10 Facts on Identity Theft That Business Reporters Should Knowby Dorianne Perrucci December 27, 2017
Besides Internet hackers, the recent Equifax data breach that compromised the private information of half of the U.S. population over 18 is benefitting another group: Identity theft protection services.
LifeLock expects to see an estimated 450,000 new members sign up for services by the end of the year, one executive told Bloomberg News.
The marketing rush to sell identity theft protection, which generates over $3 billion in profits annually, is an ongoing story for business reporters to follow. Then report on one or more of these 10 facts to produce a series of news or service stories for your readers.
10 facts about identity theft protection
1. Consumers don’t need to pay twice for identity theft protection. Equifax is providing that coverage free for a year for those whose private information was hacked through TrustedIdPremier.
2. One year isn’t enough time, however, to repair the damage caused by the Equifax data breach. Consumers need to make monitoring their credit a fact of financial life. “Criminals will certainly try to monetize the leaked data and perform ID theft for far longer than one year after this attack,” Katie Moussouris, founder of Luta Security, told CNN Tech.
3. Identity theft protection services don’t actually prevent identity theft. Credit monitoring, identity monitoring, identity restoration and identity theft insurance offer only limited protection, explains this March 2017 report from the Government Accountability Office, the federal government’s watchdog. Credit monitoring, for example, alerts consumers to fraud on new accounts, not existing ones. Identity theft insurance generally excludes direct financial losses.
4. Services do not include medical identity fraud protection or tax refund fraud, two of the fastest-growing types of identity theft. Medical fraud affected 2.3 million individuals in 2014. Consumers should submit their tax return early, to beat fraudsters.
5. Only four companies will contact creditors, employers and law enforcement agencies on your behalf to restore a stolen identity, says Reviews.com, a Seattle-based consumer site founded in 2013; the rest leave the work up to the consumer.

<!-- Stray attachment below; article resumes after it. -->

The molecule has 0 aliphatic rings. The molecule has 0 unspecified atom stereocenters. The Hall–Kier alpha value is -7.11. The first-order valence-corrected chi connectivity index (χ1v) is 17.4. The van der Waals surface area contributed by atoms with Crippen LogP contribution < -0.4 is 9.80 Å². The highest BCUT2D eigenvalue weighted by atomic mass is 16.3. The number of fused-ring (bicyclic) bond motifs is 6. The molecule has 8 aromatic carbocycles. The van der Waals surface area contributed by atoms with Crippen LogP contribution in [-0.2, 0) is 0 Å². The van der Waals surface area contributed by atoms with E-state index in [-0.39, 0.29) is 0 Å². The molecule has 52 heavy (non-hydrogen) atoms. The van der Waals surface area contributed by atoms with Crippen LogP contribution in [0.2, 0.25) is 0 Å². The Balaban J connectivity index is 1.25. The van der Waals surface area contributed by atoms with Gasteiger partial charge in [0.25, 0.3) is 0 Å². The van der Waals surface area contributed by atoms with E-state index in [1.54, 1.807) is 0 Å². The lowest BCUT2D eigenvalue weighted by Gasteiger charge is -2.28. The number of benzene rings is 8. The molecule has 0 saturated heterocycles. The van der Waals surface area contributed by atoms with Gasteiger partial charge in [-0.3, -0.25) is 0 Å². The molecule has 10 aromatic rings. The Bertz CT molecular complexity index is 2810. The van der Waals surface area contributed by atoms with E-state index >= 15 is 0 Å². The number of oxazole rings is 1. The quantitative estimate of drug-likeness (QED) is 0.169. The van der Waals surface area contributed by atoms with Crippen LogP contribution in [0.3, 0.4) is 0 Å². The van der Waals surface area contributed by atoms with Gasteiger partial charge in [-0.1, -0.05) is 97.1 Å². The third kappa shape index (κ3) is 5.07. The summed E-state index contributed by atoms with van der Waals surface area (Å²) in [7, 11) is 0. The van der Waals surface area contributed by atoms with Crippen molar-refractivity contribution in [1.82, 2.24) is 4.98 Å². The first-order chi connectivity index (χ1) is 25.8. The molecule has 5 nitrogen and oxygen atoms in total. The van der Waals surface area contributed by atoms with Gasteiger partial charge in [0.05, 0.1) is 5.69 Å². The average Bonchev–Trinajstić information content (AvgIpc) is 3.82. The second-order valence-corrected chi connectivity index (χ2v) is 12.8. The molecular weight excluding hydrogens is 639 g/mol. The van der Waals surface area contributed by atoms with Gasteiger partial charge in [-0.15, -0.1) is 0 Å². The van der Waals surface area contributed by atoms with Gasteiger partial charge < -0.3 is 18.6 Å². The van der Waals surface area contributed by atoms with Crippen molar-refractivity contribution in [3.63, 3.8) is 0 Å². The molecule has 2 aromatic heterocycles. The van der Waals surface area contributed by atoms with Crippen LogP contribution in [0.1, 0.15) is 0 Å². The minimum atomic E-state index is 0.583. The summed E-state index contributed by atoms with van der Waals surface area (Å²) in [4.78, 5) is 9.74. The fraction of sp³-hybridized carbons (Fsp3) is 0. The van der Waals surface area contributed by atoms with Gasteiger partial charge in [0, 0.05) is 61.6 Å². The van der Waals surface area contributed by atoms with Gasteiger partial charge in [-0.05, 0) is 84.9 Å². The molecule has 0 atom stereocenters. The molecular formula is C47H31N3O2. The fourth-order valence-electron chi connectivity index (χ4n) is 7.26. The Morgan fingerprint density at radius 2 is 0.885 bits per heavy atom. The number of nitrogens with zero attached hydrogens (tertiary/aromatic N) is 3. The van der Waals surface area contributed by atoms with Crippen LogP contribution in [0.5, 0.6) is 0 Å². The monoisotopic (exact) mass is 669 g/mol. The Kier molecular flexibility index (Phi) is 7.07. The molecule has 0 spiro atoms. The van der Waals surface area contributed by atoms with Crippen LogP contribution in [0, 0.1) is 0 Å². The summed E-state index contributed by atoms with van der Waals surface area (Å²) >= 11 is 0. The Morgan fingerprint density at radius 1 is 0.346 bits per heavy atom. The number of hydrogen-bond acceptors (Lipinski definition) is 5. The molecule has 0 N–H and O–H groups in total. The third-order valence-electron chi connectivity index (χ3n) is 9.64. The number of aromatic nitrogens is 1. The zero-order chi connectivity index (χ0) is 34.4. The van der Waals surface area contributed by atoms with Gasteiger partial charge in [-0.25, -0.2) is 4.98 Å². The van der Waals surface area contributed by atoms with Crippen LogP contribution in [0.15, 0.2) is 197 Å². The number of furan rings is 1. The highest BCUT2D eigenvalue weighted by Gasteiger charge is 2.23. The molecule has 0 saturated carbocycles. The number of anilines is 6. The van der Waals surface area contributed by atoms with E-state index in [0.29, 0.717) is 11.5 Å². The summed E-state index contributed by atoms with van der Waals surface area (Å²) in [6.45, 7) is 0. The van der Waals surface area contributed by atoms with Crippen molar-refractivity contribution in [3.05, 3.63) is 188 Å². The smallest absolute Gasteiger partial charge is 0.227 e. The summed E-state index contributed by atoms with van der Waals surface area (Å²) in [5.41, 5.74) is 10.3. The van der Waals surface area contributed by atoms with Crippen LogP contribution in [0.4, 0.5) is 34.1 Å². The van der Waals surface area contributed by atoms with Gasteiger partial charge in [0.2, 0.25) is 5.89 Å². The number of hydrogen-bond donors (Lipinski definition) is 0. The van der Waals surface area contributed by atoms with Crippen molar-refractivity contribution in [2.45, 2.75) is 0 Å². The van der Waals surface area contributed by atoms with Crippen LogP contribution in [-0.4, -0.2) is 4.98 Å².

6. Consumers can repair their own credit, if necessary. It doesn’t take an average of 200 hours and 18 months to repair a stolen identity, a number widely attributed to the Federal Trade Commission. Most victims (52 percent) spend a day or less resolving financial and credit problems, and about 9 percent spend a month or more resolving problems, according to this latest survey from the U.S. Department of Justice, which now tracks identity theft (see page 10).
7. Consumers can protect their own information. Use free and low-cost alternatives, including free credit monitoring and paying for a freeze on your credit reports at Equifax, Experian, and TransUnion, says personal finance expert Clark Howard. Consumers should also put fraud alerts on financial accounts.
8. Identity theft is far less common than the identity theft protection industry implies. About 7 percent, or 17.6 million Americans 16 and older, were victims in 2014, according to the latest report from the U.S. Bureau of Justice.
9. According to the above report, about 4 percent of victims had their personal information stolen, and 7 percent experienced multiple types of identity theft during the most recent incident. Most (86 percent) had an existing credit card or bank account misused or stolen.
10. As of September, 2016, the federal government’s watchdog, the Government Accountability Office, issued at least 16 enforcement actions against LifeLock, TransUnion, Affinion, Intersections, and consumerinfo.com/Experian (see page 30).